Thursday, September 15, 2011

Day 8 Travel day

We almost got an early start this morning.  After leaving the campsite we drove separately down the hill to the CC entrance.  After hooking up the car to tow I noticed that I left the 90 degree adapter on the water intake.  This made me remember that I also forgot to take the pressure reducer when I disconnected the water hose.  LOL  Had to walk all the way back up to the site and back to retrieve the gadget. We have a detailed checklist to use when we get the RV ready to take on a trip.  I need to make up one to use when we break camp.  the day was overcast.  Ran into some heavy fog on I-64 west in West Va.  Also rained most of the way up the West Virginia turnpike.  When we pulled into the Ashland/Huntington West KOA about 3 pm  we finally saw blue sky.  This KOA is convienient to I-64 at exit 179.  I would recommend it for an overnight stay if you need one.  Tomorrow we head west to Louisville Ky.  We will be staying at the Louisville South KOA.  Will be touring that area of Kentucky as well as visiting with my sister.

Day 7 part 2

After the walking tour of Staunton's historic districts we ate lunch and then headed to the Frontier Culture Museum.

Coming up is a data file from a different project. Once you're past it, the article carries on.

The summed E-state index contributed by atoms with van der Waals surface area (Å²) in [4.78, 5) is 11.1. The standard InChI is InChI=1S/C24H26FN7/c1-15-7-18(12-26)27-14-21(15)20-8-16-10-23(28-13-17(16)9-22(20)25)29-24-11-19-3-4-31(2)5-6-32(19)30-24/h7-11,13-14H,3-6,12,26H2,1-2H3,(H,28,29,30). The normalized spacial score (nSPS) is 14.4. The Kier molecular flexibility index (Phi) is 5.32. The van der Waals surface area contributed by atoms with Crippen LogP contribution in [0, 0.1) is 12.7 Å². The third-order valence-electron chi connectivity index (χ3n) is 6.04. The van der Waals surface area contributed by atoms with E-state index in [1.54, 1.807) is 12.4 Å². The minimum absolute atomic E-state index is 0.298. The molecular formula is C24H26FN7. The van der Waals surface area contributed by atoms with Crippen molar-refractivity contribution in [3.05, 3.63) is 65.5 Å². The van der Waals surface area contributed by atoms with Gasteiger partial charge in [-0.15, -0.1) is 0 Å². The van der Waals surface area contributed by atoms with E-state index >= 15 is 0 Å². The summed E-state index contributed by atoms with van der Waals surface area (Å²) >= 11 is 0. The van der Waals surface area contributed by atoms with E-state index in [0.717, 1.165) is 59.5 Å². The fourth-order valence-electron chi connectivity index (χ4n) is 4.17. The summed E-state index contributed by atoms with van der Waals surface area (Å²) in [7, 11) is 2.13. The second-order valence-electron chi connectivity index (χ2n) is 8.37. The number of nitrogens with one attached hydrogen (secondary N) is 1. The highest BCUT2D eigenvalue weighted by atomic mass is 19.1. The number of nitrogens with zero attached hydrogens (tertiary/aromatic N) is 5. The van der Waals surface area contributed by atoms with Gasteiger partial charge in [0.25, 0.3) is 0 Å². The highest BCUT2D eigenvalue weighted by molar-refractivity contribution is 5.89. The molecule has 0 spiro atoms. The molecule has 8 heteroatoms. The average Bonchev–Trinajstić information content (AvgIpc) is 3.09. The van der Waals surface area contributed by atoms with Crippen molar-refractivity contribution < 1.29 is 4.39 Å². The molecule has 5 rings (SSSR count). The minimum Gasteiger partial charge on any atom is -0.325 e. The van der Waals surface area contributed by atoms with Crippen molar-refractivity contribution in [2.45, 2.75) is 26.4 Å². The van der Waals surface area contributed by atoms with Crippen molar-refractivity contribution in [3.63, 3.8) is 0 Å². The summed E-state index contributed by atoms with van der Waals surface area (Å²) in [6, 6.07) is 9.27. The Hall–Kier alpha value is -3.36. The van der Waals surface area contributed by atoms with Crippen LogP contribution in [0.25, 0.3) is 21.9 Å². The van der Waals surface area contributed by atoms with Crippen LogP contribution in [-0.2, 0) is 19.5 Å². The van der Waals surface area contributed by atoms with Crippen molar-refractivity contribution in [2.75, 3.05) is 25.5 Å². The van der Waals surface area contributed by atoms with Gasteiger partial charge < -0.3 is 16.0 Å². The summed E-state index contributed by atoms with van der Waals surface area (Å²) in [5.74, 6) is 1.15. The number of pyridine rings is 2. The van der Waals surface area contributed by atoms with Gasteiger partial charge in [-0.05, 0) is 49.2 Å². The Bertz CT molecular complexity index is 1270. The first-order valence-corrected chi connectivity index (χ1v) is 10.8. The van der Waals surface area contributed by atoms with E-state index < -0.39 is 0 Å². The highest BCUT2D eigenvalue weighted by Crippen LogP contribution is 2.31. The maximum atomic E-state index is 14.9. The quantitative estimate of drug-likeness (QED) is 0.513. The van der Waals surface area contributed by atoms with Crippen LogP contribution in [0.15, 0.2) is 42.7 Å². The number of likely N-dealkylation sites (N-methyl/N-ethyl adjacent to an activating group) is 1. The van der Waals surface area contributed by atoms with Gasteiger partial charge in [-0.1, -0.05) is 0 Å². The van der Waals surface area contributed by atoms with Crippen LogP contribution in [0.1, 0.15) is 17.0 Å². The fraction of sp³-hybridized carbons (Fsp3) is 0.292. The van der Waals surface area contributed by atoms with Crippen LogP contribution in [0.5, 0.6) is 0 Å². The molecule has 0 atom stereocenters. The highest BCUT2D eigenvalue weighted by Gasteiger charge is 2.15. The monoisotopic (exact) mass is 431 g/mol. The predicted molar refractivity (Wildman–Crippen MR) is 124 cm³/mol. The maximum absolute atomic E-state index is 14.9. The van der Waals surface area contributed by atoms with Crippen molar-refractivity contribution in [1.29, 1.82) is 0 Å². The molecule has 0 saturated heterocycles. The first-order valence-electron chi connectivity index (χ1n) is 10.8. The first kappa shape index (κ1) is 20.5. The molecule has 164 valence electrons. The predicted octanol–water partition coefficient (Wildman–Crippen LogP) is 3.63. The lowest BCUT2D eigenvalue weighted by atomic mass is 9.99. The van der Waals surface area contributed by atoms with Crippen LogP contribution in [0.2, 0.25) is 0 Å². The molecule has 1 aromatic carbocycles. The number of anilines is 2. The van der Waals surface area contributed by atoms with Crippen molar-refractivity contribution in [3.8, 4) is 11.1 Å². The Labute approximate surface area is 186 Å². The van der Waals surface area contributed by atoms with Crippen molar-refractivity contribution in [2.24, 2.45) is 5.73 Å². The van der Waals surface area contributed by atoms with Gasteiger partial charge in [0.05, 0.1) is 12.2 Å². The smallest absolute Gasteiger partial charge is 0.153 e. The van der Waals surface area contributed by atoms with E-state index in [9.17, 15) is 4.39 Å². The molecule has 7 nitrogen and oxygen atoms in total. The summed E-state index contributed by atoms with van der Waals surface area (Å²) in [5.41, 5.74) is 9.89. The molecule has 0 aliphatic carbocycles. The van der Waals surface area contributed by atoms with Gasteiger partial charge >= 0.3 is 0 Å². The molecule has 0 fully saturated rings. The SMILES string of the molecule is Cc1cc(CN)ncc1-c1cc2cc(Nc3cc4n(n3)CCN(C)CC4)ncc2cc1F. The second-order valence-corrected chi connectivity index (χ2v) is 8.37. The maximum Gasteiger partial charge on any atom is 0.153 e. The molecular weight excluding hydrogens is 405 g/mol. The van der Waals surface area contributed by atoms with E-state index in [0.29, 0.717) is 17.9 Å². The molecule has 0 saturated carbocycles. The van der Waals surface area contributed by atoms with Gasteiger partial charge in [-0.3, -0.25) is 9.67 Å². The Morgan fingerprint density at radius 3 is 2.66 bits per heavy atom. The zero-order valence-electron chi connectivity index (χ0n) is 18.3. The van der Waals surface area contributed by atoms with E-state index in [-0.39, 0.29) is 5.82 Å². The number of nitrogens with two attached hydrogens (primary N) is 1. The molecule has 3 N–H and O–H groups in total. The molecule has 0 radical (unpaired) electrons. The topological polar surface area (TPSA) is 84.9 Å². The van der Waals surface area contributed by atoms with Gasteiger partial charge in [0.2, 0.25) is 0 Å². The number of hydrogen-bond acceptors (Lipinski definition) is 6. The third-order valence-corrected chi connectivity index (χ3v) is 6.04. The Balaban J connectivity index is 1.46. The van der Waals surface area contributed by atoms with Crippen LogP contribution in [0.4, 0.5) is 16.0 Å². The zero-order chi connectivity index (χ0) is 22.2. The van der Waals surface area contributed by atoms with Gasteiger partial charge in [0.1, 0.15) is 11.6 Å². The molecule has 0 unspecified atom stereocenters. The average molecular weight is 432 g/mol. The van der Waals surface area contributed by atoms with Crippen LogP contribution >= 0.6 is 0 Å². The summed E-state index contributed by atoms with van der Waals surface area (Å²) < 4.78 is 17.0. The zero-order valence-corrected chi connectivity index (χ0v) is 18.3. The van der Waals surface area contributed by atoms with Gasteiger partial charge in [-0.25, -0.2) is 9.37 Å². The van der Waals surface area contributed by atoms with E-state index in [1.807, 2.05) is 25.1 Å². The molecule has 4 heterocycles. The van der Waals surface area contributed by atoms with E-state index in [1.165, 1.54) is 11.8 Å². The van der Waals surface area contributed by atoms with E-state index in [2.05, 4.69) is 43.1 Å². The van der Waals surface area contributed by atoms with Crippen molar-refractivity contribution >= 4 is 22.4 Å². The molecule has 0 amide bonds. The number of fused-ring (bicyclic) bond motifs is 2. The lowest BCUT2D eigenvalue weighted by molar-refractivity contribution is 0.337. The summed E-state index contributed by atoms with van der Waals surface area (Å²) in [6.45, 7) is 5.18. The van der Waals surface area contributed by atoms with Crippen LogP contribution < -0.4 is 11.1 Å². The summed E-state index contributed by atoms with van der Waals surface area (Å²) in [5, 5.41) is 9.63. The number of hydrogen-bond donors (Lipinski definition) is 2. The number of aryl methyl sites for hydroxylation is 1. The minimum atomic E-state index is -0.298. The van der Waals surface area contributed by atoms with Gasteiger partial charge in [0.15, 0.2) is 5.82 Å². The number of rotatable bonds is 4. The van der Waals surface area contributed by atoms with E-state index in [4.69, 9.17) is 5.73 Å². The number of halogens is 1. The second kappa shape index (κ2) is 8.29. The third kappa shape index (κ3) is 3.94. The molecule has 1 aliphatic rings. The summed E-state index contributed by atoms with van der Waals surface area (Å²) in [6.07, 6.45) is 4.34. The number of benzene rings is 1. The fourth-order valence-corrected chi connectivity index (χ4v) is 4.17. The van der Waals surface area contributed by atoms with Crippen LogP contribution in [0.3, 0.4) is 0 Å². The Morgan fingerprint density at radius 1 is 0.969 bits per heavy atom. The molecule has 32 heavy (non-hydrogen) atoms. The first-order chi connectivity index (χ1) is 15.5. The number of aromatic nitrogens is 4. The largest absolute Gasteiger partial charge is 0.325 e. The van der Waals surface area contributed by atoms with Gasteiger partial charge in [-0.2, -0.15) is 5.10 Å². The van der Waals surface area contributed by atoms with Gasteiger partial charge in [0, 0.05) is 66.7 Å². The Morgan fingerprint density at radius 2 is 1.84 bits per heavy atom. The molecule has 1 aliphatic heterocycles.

The museum is an outdoor, living history museum featuring exhibits and programs that explore the origins and history of the American people.  The first part of the walking tour shows how the people who imigrated lived before they came to America.  The first exhibit is a West African Farm.  Unfortunatly, these people did not come voluntary.

Next we have the English, Irish and German Farms.  Each farm had someone there who gave us an oral description of how they lived.

English Farm house

 Irish farmhouse
 German Barn
This bed is typical of the Irish farmhouse.  We were told that due to health reasons most had to sleep sitting up in bed to breath easier.  Hench the shorter beds?

The next exhibits show the homes that were built in the different periods after the migration to America.

1740s American Farm
1820s American farm

1850s American farm

1850s Barn

Inside the barn was an authentic replica of a Cyrus McCormick horse drawn reaper

All of these structures, both from overseas and American were purchased, disassembled, and transported to the museum and put back together.  Its an amazing amount of man hours that went in to all of this.  We really enjoyed the museum.  Would recommend it to anyone interested in american history.